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A careful observer might wonder if the widespread adoration for Warren Buffett is little more than lip service. Or, at the very least, some Buffett admirers are suffering from a bout of cognitive dissonance.


In the wake of the Great Recession, a great many investors -- not to mention the media -- have yet to get over the crisis-induced hatred of banks. A quick search of headlines over the past year is revealing:

"Bank of America too big, complex to be manageable"
"Wilbur Ross: Banks 'Too Complex to Manage'"
"Bank Of America Has Failed Shareholders"
"19,654 Reasons Big Banks Are Too Complex"

To read much of it, there's no hope for the banks' own executives -- let alone outside investors -- to understand what's going on in those banks. Investing in a situation like that would be financial suicide. 

But the much-revered Buffett seems to be on a completely different page.

At Berkshire Hathaway  Buffett has a portfolio that's top-heavy with financial-industry exposure, and he's particularly overweight in large-cap banks. Wells Fargo  is the conglomerate's single largest common-stock holding at close to $20 billion. The company also holds a $2 billion-plus position in U.S. Bancorp . Combined positions in Bank of New York Mellon  and M&T Bank  come out to more than $1 billion. Berkshire will also have a large common-stock position in Goldman Sachs  when the companies settle up Berkshire's warrants later this year. Based on today's share price for Goldman, that stake would likely be over $2 billion. Finally, the company has a $5 billion preferred-stock investment in Bank of America .

One of two things is clear here. One possibility is that Buffett has no idea what he's doing and is throwing darts at the wall. "Understand what you're investing in" be damned! He's buying bank stocks because he's buying bank stocks. He's Warren Buffett after all, why would he need to actually understand the businesses?

The other possibility is that Warren Buffett understands something that the media and many other investors don't. Perhaps that the basic banking business is a really darn attractive one -- borrow at one rate, lend at a higher one, put modest leverage on your balance sheet, rinse, repeat, collect your handsome profits. Or maybe he understands the big banks aren't quite as complex as many want to paint them. Sure, Bank of America has trading operations, and it buys and writes derivatives. But most of the bank's profits come from its consumer and business banking -- that is, traditional "vanilla" banking.

The key though -- if we're buying into scenario No. 2 -- is that Buffett "understands." Berkshire has owned Wells Fargo for more than 20 years. Ownership of M&T goes back more than a decade. Heck, until 1980, when regulatory changes forced the sale, Berkshire owned an entire bank outright (Illinois National Bank and Trust of Rockford). In other words, this isn't an industry that Buffett stumbled on over the last couple of years, read a few Wall Street Journal articles, and decided that it was ripe for a few-billion-dollar investment. This is a business and industry that Buffett knows backward and forward.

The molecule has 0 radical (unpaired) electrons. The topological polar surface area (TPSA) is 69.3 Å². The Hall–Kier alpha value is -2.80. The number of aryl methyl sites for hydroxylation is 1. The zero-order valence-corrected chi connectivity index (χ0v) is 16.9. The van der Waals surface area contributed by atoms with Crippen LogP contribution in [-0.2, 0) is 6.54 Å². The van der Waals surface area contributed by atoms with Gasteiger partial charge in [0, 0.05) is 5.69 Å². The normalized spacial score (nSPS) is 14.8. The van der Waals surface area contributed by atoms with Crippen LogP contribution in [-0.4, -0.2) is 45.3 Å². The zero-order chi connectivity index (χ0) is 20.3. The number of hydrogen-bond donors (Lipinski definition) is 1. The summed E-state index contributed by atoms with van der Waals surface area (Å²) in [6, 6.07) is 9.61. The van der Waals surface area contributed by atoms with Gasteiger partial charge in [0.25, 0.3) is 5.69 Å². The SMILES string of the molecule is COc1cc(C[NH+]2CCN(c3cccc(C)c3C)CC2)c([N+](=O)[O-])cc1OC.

You might think the message here is that you should ignore the media and the wailing and gnashing of teeth over big banks and go ahead and buy some bank stocks. But that'd miss the point. Sure, I think a lot of the fretting over the banks is off-base. But the route to realizing that shouldn't be simply reading my opinion. Or, for that matter, noting that Buffett is betting heavily on the industry. Instead, that realization should come through a thorough understanding of the banking business, and how and why the banks are set to outperform in the years ahead.

How do you get to that point? If Buffett is any model, one route is to read everything you can. After making a multibillion-dollar investment in IBM at Berkshire, Buffett said he'd been reading the company's annual report for 50 years. That's a lot of study for a single investment. (Hey, nobody said this was easy!)

So sure, perhaps Warren Buffett knows nothing and is making a big mistake by investing in banks. Or, maybe, just maybe, Buffett is loading up on banks because he knows what he knows, and thanks to that, he knows how to identify a big opportunity within that circle of competence.

Is Wells Fargo still a buy?
Wells Fargo's dedication to solid, conservative banking helped it vastly outperform its peers during the financial meltdown. Today, Wells is the same great bank as ever, but with its stock trading at a premium to the rest of the industry, is there still room to buy, or is it time to cash in your gains? To help figure out whether Wells Fargo is a buy today, I invite you to download our premium research report from one of The Motley Fool's top banking analysts. Click here now for instant access to this in-depth take on Wells Fargo.

The article Warren Buffett Knows Nothing! originally appeared on Fool.com.

Matt Koppenheffer owns shares of Berkshire Hathaway, Goldman Sachs, and Bank of America. The Motley Fool recommends Bank of America, Berkshire Hathaway, Goldman Sachs, and Wells Fargo. The Motley Fool owns shares of Bank of America, Berkshire Hathaway, International Business Machines, and Wells Fargo. Try any of our Foolish newsletter services free for 30 days. We Fools may not all hold the same opinions, but we all believe that considering a diverse range of insights makes us better investors. The Motley Fool has a disclosure policy.

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